“To be a boat bum around the world you actually have to be surprisingly organised. Therefore we had a running list of how long we potentially had in each spot and if we had an extra day somewhere because we liked it, we had to take that time off somewhere else, otherwise we wouldn’t have got to New Zealand before the cyclone season. Once we got there, we realised that we could make it four years. So after taking 18 months to get from the UK to New Zealand, we then spent a year getting from New Zealand to Australia sailing through the Pacific islands.”
Then Covid reared its head and made a mess of their spreadsheet. They ended up stuck in West Sumatra in Indonesia for 14 months. Initially there was a huge amount of fear and not a huge number of foreigners. “We were pushed out, we weren’t allowed to stop for food, we weren’t even allowed to anchor. It was quite scary for a month, as we were running out of fuel and provisions, and all the other countries that we could get to, were closed”, says Amy.
Thankfully, once things settled down, they were given anchorage in the bay of a deserted island. Food was supplied once a week and after four months they were finally allowed to move around. Once the world started opening up they were on their way. Visiting Malaysia, Thailand and the Seychelles, before arriving in Richards Bay. From there they sailed down to East London, then to Hout Bay and now with departure imminent they are based in the RCYC marina.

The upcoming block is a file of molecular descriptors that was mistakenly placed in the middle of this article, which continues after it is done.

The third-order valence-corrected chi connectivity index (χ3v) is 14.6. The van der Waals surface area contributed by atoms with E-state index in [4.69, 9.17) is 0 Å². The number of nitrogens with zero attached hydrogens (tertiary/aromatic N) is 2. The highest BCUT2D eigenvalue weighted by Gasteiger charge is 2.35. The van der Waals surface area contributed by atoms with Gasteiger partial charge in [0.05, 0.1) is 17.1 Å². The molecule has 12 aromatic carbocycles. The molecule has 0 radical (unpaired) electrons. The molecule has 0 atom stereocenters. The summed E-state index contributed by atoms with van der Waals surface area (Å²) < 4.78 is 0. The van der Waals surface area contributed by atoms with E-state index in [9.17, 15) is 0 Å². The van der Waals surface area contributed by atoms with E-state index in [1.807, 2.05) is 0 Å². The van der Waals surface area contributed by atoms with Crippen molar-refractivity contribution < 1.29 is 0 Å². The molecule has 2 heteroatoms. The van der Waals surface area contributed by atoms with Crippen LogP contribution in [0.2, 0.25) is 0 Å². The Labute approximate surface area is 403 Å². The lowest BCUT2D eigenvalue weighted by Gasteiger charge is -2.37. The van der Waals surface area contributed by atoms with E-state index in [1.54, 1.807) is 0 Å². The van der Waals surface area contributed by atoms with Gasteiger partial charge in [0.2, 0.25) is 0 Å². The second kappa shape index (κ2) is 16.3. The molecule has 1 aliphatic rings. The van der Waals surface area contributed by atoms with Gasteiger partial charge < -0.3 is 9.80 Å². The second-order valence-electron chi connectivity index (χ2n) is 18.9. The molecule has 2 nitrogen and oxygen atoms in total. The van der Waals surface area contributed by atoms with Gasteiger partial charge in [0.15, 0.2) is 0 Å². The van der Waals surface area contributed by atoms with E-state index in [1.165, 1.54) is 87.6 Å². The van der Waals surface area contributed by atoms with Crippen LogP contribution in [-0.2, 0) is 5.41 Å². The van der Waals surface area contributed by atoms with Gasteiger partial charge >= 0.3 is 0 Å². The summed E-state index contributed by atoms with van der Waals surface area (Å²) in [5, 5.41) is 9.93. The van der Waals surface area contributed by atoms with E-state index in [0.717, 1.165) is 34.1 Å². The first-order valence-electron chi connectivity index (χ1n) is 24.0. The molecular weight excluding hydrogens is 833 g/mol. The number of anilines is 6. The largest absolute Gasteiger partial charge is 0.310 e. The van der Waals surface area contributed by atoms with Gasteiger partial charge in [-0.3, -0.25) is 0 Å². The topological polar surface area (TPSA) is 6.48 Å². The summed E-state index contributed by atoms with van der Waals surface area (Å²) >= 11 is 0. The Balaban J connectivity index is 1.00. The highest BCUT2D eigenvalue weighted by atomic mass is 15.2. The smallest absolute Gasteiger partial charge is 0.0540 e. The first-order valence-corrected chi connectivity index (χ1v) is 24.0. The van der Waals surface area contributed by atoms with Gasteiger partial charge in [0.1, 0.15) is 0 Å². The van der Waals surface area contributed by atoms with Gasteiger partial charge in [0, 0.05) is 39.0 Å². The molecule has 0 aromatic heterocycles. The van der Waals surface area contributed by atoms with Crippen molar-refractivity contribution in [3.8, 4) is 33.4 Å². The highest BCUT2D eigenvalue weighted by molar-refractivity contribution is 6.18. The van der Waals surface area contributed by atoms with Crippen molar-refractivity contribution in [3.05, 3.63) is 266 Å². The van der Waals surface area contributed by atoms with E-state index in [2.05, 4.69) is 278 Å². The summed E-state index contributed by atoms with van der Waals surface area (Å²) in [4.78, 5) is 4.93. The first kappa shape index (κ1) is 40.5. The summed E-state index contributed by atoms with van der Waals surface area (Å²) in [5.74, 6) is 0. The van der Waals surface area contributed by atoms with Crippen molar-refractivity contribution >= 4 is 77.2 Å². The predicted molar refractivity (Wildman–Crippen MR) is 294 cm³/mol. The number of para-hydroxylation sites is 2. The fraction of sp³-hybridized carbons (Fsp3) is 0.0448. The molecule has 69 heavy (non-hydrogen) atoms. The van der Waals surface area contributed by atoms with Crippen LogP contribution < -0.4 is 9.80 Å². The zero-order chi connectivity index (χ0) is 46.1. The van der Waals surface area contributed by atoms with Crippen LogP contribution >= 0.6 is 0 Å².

I broach the subject of what happens if they get home and don’t want to be home, would the journey continue? Matt explains that while they didn’t cover the costs for the first three years, they are now covering their costs with their videos, mainly through Youtube advertising revenue and donations from their Patreon subscribers. “We will get back to the UK in about 14 to 18 months. We are going to spend the winter seeing our family. Amy recently had to fly home, but I haven’t seen my family for five years. We knew it would happen, but we never thought it would be this long.
“So the idea is to get home for the UK winter. Do some work on the boat, and then we want to go north the following season. Norway, Iceland, we haven’t planned it but that sort of area and then back to the UK for the winter. Amy concurs: “That will give us a feel for what kind of cruising we want to do and what we want to do with our lives. We don’t feel that the end is in sight any time soon, as long as we can keep making the videos work.” Matt, ever the businessman, adds that they also don’t want to be making videos all their lives.”
“It’s amazing to even be considering carrying on”, says Amy. “The original plan was to sail for three years, go home and sell the boat and go back to work. You have to both want to do this. It is a risk. Never mind what age in life, or what boat you are setting out on, it is a risk. You think of a list of places that you want to see and then you see those places and you just keep adding to that list.” “That is normally our discussions on the long ocean passages”, adds Matt, “the list of places we want to add for the second lap.”
They will be departing as soon as a weather window opens, next stop Luderitz. Then Walvis Bay, St Helena, Ascension, French Guiana, Surinam, Trinidad, Tobago, hang around till the hurricane season has gone through and then up through the Caribbean and home to the UK in the summer of 2023.
Matt and Amy we wish you well on your adventures and hope that we see you again sometime soon! If you want to follow their travels on Florence, their Youtube channel is called Sailing Yacht Florence and watching their passage around Cape Point is well worth it. Click here to view the video.